Water-cooler gossip in the automotive world seems to suggest that the next Dodge Challenger special edition will resurrect the ACR nameplate first made popular on the nimble Neon and last seen on the Viper supercar. Keen to imagine what a handling-focused Mopar two-door coupe might look like, we turned to InsideEVs star rendering artist Andrei Nedelea for some visual inspiration. Of course, this is all conjecture on our part and nothing has been officially confirmed by Dodge, but that won’t stop us from dreaming about our dream road-course Challenger.
ACR, which unofficially stands for “American club racer,” is a trim level reserved for track-ready versions of Dodge’s sporty cars. Befitting that mission, the Challenger ACR would likely wear carbon-fiber or aluminum bodywork in key areas like the front clip and trunk, improving weight distribution and handling balance and cutting pounds from the big coupe. Key to any modern ACR build is improved aerodynamics, and this Challenger rendering obliges with an aggressive, removable front splitter and a Viper-inspired rear wing. Our artist also mocked up a version with a smaller rear fin inspired by the Dodge Challenger Trans-Am racer of 1970.
We’d bet the ACR will come standard in the Challenger’s “Widebody” configuration, with meaty 305-millimeter-wide tires and adaptive suspension. We’d also expect lightweight wheels and larger brakes to make an appearance on the ACR, which will likely be powered by the R/T Scat Pack’s 6.4-liter Hemi V8 with 485 horsepower (362 kilowatts) and 475 pound-feet (644 Newton-meters). Such a powertrain would allow privateers to enter their Challenger ACRs into many racing series that prohibit forced induction and supercharging.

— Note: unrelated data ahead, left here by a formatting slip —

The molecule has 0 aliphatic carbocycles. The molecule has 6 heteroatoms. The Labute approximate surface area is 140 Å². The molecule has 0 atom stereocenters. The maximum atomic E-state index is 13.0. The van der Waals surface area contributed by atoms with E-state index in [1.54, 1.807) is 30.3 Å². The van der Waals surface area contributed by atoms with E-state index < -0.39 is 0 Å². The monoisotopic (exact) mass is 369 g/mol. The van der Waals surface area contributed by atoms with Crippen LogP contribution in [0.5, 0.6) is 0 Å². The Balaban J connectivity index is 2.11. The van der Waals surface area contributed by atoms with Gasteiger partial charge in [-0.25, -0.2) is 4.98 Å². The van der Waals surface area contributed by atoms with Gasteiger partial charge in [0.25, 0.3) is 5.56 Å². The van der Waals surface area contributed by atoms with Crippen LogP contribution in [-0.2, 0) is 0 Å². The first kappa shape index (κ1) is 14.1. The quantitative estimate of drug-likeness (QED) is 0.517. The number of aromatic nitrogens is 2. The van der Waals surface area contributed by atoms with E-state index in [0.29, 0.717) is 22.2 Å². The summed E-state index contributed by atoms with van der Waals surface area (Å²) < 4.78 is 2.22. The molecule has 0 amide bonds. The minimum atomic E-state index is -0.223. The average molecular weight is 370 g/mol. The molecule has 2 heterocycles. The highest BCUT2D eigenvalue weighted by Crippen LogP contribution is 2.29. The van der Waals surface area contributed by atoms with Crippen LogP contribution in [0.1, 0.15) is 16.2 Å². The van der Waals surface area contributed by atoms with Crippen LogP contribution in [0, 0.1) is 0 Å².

That said, an ACR with the Hellcat Redeye’s 797-hp (594-kW) supercharged 6.2-liter V8 would be a compelling consumer alternative to the Shelby GT500 Mustang, allowing the non-boosted ACR to go after the GT350 and Chevy Camaro ZL1 1LE.
Like the Neons and Vipers that preceded it, we predict the 2021 Challenger ACR should also feature a significantly decontented interior to reduce weight. A rear-seat delete might be either standard or a credit option, while manual air conditioning, a stereo delete, and reduced insulation could further shed pounds. Expect an ACR-ized Challenger to tip the scales at less than 4,000 pounds with the base engine, rising to about 4,100 pounds with the supercharged V8.
If the Challenger ACR is indeed in Dodge’s product plans, we’d expect them to make an announcement before the end of the summer. You can bet we’ve got our fingers crossed.